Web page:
Detention Officer Flap Causes Judge to Recuse Herself From Case; Sheriff's Office Not Taking Inmates to Hearings
Antonio Solis Lozano, in stripes, listens to Judge Flores as Stoddard looks at defense paperwork.
A judge has recused herself from the case that sparked a contempt-of-court order for a detention officer who removed papers from a defense attorney's file.
Maricopa County Superior Court Judge Lisa Flores filed a minute entry this morning saying the court can't rely on the Sheriff's Office to get a man to court in time for his December 14 sentencing hearing. Antonio Solis Lozano, had been awaiting sentencing for his role in a 2008 jail fight when detention officer Adam Stoddard took the papers from his attorney's file. (The video of Stoddard taking the papers has drawn more than 112,000 views on YouTube).
After Lozano's public defender, Joanna Cuccia, raised a fuss, the court's criminal presiding judge, Gary Donahoe, ordered Stoddard to either apologize or report to jail. Stoddard has been in jail for a week now, though authorities admit he's getting special treatment.
As we reported yesterday, Flores' court has been among those affected by a scarcity of detention officers these days. But when Flores' assistant called the Sheriff's Office to find out why inmates weren't being delivered to their scheduled hearings, she was told -- twice -- that Flores' detention officer was in jail. While that's true, it seems rather flip to bring up -- after all, the defendants who are relying on the legal system for timely hearings don't care whether the detention officer is sick or in jail.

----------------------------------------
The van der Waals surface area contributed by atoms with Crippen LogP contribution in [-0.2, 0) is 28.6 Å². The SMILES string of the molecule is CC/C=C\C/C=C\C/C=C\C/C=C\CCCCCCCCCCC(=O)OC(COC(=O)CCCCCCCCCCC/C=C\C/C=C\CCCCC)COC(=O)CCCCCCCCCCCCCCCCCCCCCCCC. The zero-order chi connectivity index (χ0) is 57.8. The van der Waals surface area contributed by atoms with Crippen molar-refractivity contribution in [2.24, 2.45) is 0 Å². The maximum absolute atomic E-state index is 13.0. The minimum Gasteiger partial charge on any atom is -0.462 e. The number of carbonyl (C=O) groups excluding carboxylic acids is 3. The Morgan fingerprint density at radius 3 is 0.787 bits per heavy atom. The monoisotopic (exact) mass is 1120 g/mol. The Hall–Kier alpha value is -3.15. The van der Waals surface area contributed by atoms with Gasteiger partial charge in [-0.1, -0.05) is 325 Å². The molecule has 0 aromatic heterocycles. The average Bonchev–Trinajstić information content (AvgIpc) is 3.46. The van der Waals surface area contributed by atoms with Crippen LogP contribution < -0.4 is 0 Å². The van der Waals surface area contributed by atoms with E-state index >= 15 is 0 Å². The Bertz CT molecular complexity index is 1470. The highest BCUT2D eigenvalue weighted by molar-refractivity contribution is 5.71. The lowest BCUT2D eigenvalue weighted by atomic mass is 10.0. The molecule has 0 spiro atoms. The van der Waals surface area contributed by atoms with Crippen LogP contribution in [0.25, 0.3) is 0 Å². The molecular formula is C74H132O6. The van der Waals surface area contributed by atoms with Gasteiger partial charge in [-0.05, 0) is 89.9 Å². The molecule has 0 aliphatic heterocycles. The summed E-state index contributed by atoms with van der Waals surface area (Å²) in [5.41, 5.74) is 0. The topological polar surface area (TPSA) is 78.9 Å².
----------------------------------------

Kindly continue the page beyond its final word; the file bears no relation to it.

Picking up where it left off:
Flores' minute entry says none of the jailed defendants who were supposed to attend hearings in her court on December 2, yesterday or today. On other days last week, inmates were brought to the court late.
To make sure Lozano gets to his sentencing in a timely fashion, Flores orders his case to be reassigned.
See Flores' minute entry below:
The above-named Defendant is scheduled for sentencing in this Division on December 14, 2009 at 8:30 am. Although this Court has prepared to sentence the Defendant in this matter as scheduled and expected to go forward that day, the Maricopa County Sheriff's Office has elected not to assign a deputy or detention officer to this Division to bring in-custody defendants for hearings. No in-custody defendants were transported to this courtroom on December 2, 2009 at 8:30 am for the morning calendar. On December 3 and December 4, 2009 in-custody defendants were transported at approximately 9:45 each morning for the 8:30 calendar, after some matters had already been reset because the MCSO refused to confirm a time that the defendants would be transported and some attorneys were unable to wait. On December 7, 2009, no in-custody defendants were transported to the courtroom. (MCSO Deputy Gonzales called at 11:52, more than three hours after the 8:30 am calendar start time.) On December 8, 2009, no in-custody defendants were transported to the courtroom. As of 10:35 am, when this ruling was being completed, no MCSO personnel had communicated with the Court's staff about transportation of the in-custody defendants for that day.
This Court is unable to rely on the MCSO to transport the Defendant to this Division for the sentencing proceeding set December 14, 2009. This Court finds it necessary to recuse itself from the matter and have the case assigned to another judicial officer not because of any bias or conflict on its part, but only for the purpose of assuring that the Defendant is sentenced as scheduled, within time limits prescribed by Rule 26.3.
IT IS ORDERED referring this matter to Judge Donahoe for reassignment.
Get the ICYMI: Today's Top Stories Newsletter
Catch up on the day's news and stay informed with our daily digest of the most popular news, music, food and arts stories in Phoenix, delivered to your inbox Monday through Friday.